Heart health: High levels of cardiac protein may raise death risk

  • Researchers investigated the link between blood levels of the protein cardiac troponin and mortality within two years.
  • They found that patients with higher levels of the protein had a 76% higher mortality rate than those with healthy levels.
  • Further study is needed to understand how this information could be used to improve patient heart health.

Cardiac troponins (cTn) are a kind of protein only found in the heart muscle. They are released into the bloodstream when the heart has been damaged.

Clinicians typically conduct troponin blood tests on patients suspected of having experienced a heart attack. Above normal levels indicate a heart attack.

Studies have shown, however, that many people have elevated levels of cTn’s even if they don’t experience heart attacks. Other research suggests that elevated levels of cTn’s are linked to a wide range of chronic conditions regardless of age.

One study found that in 20,000 patients, 94% without a perceived clinical need for testing had elevated cTn levels and that this was linked to an increased likelihood of dying within a year.

Understanding more about cTn’s potential as a mortality risk factor could aid the development of healthcare strategies.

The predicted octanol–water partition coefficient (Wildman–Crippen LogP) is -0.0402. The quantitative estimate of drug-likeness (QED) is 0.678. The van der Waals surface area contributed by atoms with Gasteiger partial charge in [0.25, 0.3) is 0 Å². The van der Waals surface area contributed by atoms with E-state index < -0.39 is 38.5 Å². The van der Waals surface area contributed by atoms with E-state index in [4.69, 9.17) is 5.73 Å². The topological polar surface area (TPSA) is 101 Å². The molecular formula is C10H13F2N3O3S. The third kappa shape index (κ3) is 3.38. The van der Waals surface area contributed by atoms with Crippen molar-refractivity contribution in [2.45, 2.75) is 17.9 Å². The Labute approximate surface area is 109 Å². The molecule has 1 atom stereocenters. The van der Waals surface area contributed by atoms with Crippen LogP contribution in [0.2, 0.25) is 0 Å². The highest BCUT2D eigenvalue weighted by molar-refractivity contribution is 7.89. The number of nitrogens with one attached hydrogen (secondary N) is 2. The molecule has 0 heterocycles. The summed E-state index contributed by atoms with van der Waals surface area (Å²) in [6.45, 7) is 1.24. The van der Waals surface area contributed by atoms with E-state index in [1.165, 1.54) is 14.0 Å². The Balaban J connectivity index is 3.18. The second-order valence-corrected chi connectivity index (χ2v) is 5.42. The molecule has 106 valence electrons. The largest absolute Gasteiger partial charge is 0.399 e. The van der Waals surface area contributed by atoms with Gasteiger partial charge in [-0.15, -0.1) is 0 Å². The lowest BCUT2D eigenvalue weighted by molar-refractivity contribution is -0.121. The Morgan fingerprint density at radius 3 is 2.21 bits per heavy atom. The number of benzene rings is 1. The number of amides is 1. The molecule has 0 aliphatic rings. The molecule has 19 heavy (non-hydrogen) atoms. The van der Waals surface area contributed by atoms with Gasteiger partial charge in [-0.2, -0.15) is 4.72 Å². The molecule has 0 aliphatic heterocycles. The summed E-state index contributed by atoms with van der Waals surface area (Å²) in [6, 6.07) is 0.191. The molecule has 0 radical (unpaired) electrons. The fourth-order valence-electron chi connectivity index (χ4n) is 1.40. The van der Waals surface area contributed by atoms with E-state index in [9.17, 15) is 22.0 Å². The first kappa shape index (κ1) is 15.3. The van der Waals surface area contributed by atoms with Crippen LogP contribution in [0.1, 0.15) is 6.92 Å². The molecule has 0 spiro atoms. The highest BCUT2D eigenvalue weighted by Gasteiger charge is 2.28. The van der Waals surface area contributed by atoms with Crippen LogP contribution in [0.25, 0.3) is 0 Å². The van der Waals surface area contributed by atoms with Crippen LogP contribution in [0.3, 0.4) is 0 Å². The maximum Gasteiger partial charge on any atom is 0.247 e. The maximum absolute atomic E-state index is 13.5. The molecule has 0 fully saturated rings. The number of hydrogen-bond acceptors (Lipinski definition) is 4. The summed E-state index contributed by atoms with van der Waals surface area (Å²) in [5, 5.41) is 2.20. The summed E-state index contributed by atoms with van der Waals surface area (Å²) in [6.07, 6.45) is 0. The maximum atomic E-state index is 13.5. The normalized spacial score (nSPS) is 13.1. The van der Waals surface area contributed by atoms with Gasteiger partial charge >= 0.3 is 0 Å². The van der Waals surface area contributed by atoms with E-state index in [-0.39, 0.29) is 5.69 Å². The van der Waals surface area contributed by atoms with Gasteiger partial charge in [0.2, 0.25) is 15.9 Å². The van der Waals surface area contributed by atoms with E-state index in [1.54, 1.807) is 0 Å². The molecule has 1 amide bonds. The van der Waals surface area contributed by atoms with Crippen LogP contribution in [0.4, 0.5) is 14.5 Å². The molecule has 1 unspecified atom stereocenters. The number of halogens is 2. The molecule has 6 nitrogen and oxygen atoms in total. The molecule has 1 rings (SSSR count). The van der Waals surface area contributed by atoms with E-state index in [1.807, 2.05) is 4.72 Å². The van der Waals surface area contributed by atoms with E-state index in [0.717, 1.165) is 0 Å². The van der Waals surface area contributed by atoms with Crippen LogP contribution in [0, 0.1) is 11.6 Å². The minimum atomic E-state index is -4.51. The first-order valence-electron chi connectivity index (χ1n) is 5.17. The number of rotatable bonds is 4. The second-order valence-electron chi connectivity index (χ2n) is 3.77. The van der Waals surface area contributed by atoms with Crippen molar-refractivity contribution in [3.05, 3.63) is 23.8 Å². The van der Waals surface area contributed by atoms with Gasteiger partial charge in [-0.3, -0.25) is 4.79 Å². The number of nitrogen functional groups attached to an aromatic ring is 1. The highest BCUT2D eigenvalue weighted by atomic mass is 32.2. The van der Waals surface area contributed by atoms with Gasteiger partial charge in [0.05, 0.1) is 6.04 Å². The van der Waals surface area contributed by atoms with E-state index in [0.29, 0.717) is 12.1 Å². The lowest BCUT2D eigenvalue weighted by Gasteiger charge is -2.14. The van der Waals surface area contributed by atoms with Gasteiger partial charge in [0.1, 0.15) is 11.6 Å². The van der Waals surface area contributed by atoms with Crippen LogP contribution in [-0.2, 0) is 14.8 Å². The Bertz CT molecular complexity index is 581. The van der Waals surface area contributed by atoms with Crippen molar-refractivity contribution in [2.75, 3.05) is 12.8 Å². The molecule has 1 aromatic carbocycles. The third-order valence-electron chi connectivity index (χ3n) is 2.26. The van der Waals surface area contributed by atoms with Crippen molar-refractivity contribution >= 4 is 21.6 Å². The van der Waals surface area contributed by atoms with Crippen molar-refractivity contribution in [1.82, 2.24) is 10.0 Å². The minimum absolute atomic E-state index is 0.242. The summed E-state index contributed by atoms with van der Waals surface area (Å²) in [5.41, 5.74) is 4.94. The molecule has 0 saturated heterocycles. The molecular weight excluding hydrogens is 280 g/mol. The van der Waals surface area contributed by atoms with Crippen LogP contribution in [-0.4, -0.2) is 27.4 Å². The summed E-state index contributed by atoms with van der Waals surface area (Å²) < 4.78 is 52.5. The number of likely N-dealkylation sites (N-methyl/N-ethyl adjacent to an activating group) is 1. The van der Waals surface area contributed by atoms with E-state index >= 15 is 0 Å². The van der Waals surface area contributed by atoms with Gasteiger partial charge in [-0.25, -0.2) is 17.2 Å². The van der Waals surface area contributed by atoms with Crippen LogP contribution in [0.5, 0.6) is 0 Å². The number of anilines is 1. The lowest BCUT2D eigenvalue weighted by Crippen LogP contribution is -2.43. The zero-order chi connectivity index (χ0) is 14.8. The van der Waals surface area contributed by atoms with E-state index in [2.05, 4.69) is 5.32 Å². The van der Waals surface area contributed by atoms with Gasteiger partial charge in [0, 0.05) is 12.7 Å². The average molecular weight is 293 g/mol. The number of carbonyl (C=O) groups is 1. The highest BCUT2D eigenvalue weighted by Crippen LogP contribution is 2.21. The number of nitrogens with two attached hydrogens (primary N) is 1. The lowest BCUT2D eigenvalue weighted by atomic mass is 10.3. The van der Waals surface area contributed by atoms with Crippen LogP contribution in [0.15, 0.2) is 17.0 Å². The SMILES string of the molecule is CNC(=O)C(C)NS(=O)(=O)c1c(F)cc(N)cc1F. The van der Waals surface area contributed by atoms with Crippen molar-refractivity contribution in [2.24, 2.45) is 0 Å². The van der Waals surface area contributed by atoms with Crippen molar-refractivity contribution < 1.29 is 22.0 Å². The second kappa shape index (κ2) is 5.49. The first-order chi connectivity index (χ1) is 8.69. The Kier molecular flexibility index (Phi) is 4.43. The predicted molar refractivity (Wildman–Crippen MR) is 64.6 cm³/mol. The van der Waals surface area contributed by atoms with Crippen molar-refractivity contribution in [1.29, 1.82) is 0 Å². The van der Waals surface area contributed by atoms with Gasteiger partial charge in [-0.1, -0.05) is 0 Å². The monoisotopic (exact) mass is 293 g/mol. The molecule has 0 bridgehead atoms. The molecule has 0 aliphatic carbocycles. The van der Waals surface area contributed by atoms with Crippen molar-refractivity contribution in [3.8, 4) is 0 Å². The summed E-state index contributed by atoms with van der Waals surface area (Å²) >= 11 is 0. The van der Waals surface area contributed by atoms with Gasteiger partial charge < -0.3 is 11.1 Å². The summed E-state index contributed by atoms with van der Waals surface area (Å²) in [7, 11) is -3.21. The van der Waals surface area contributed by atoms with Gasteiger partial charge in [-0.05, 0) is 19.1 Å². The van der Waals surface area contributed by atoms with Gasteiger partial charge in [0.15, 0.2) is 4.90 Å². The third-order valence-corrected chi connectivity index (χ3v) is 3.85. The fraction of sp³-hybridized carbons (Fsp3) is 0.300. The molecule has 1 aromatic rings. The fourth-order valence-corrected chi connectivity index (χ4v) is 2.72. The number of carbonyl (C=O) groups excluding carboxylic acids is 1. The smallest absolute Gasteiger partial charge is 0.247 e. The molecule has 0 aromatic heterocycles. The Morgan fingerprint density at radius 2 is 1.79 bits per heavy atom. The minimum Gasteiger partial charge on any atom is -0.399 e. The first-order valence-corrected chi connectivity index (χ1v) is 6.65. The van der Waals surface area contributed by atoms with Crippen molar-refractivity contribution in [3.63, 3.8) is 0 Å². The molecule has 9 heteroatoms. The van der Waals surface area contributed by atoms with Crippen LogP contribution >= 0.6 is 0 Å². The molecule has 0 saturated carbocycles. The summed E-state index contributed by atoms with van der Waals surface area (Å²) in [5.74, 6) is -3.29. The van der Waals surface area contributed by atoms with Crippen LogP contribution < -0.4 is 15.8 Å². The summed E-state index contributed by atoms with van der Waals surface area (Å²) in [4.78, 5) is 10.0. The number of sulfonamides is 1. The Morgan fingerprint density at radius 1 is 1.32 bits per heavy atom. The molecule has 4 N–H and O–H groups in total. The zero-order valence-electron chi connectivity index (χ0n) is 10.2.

Recently, researchers assessed the link between cTn levels in the blood and mortality within a couple of years. They found that patients with higher cTn levels were almost four times more likely to die within two years than patients with typical levels.

Dr. Robert Pilchik, board certified cardiologist with Manhattan Cardiology and contributor to LabFinder.com, who was not involved in the study, told Medical News Today:

“This study suggests that obtaining a cTn in all patients in all settings (inpatient, outpatient, critically ill, emergency visits, etc.) can provide important prognostic information in terms of identifying those patients at high risk for mortality from all causes in the subsequent two years.”

The study was published in the journal Heart.

Dying from cancer and cardiovascular disease

For the study, the researchers included 20,000 hospital patients who had a cTn blood test in 2017. They had an average age of 61 years, and 52.9% were women.

A quarter were inpatients, 28.5% were emergency care patients, and 47% were outpatients. Only 8.6% had a clinical need for cTn tests. The remaining patients had no clinical need for testing, and were considered to have a ‘lower risk of mortality’. Altogether, 5.4% of patients had ‘above normal’ cTn levels.

Ultimately, 8.9% of patients died after a year of testing, and 14.1% died after just over two years. Among those who died, 45.3% had elevated cTn levels, whereas the same was true for 12.3% of those in the typical range.

After accounting for factors including age, sex, and kidney function, the researchers found that those with high cTn levels had a 76% higher chance of dying from cardiovascular disease and other causes. Altogether, 46% died of cancer and 13% of cardiovascular disease.